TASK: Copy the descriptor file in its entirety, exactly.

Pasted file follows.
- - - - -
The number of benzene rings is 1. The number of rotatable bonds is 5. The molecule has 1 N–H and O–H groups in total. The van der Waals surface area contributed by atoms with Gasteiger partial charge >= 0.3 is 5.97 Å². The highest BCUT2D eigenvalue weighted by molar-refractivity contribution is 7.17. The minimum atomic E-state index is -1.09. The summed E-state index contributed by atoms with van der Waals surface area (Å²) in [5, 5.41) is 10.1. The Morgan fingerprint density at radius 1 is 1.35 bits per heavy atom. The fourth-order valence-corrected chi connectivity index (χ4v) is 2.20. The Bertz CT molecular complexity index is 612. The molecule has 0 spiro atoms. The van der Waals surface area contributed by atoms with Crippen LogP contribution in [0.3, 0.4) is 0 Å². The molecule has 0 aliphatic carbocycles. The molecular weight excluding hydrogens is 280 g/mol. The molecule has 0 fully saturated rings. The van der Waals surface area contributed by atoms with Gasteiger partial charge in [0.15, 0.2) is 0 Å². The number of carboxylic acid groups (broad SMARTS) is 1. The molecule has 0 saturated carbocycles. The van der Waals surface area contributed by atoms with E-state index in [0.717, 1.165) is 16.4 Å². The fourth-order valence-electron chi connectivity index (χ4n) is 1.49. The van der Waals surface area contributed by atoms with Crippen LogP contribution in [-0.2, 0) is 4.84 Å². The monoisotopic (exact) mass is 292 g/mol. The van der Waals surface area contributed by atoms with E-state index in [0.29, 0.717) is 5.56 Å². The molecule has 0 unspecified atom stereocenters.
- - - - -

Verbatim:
The number of benzene rings is 1. The number of rotatable bonds is 5. The molecule has 1 N–H and O–H groups in total. The van der Waals surface area contributed by atoms with Gasteiger partial charge >= 0.3 is 5.97 Å². The highest BCUT2D eigenvalue weighted by molar-refractivity contribution is 7.17. The minimum atomic E-state index is -1.09. The summed E-state index contributed by atoms with van der Waals surface area (Å²) in [5, 5.41) is 10.1. The Morgan fingerprint density at radius 1 is 1.35 bits per heavy atom. The fourth-order valence-corrected chi connectivity index (χ4v) is 2.20. The Bertz CT molecular complexity index is 612. The molecule has 0 spiro atoms. The van der Waals surface area contributed by atoms with Crippen LogP contribution in [0.3, 0.4) is 0 Å². The molecule has 0 aliphatic carbocycles. The molecular weight excluding hydrogens is 280 g/mol. The molecule has 0 fully saturated rings. The van der Waals surface area contributed by atoms with Gasteiger partial charge in [0.15, 0.2) is 0 Å². The number of carboxylic acid groups (broad SMARTS) is 1. The molecule has 0 saturated carbocycles. The van der Waals surface area contributed by atoms with E-state index in [0.717, 1.165) is 16.4 Å². The fourth-order valence-electron chi connectivity index (χ4n) is 1.49. The van der Waals surface area contributed by atoms with Crippen LogP contribution in [-0.2, 0) is 4.84 Å². The monoisotopic (exact) mass is 292 g/mol. The van der Waals surface area contributed by atoms with E-state index in [0.29, 0.717) is 5.56 Å². The molecule has 0 unspecified atom stereocenters.